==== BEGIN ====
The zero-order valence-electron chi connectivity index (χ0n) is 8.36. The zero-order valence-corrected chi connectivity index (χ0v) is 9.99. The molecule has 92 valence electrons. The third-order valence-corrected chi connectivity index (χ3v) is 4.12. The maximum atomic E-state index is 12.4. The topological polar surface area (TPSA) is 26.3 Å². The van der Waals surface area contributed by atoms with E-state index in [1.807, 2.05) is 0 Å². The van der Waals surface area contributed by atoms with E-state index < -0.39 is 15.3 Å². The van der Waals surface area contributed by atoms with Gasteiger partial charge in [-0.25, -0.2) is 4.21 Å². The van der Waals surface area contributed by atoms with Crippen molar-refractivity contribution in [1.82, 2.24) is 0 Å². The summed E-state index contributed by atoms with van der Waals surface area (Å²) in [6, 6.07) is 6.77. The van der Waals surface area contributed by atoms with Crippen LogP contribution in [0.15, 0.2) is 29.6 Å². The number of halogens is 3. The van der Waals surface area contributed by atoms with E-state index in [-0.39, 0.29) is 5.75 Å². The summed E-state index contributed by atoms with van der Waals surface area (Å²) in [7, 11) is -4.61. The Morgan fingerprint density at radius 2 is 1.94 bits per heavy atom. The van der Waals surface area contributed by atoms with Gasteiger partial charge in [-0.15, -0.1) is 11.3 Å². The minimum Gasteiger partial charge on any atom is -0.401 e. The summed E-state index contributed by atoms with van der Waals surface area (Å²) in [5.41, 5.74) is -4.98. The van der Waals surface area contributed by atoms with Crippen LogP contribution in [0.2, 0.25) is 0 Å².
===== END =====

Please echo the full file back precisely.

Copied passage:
The zero-order valence-electron chi connectivity index (χ0n) is 8.36. The zero-order valence-corrected chi connectivity index (χ0v) is 9.99. The molecule has 92 valence electrons. The third-order valence-corrected chi connectivity index (χ3v) is 4.12. The maximum atomic E-state index is 12.4. The topological polar surface area (TPSA) is 26.3 Å². The van der Waals surface area contributed by atoms with E-state index in [1.807, 2.05) is 0 Å². The van der Waals surface area contributed by atoms with E-state index < -0.39 is 15.3 Å². The van der Waals surface area contributed by atoms with Gasteiger partial charge in [-0.25, -0.2) is 4.21 Å². The van der Waals surface area contributed by atoms with Crippen molar-refractivity contribution in [1.82, 2.24) is 0 Å². The summed E-state index contributed by atoms with van der Waals surface area (Å²) in [6, 6.07) is 6.77. The van der Waals surface area contributed by atoms with Crippen LogP contribution in [0.15, 0.2) is 29.6 Å². The number of halogens is 3. The van der Waals surface area contributed by atoms with E-state index in [-0.39, 0.29) is 5.75 Å². The summed E-state index contributed by atoms with van der Waals surface area (Å²) in [7, 11) is -4.61. The Morgan fingerprint density at radius 2 is 1.94 bits per heavy atom. The van der Waals surface area contributed by atoms with Gasteiger partial charge in [-0.15, -0.1) is 11.3 Å². The minimum Gasteiger partial charge on any atom is -0.401 e. The summed E-state index contributed by atoms with van der Waals surface area (Å²) in [5.41, 5.74) is -4.98. The van der Waals surface area contributed by atoms with Crippen LogP contribution in [0.2, 0.25) is 0 Å².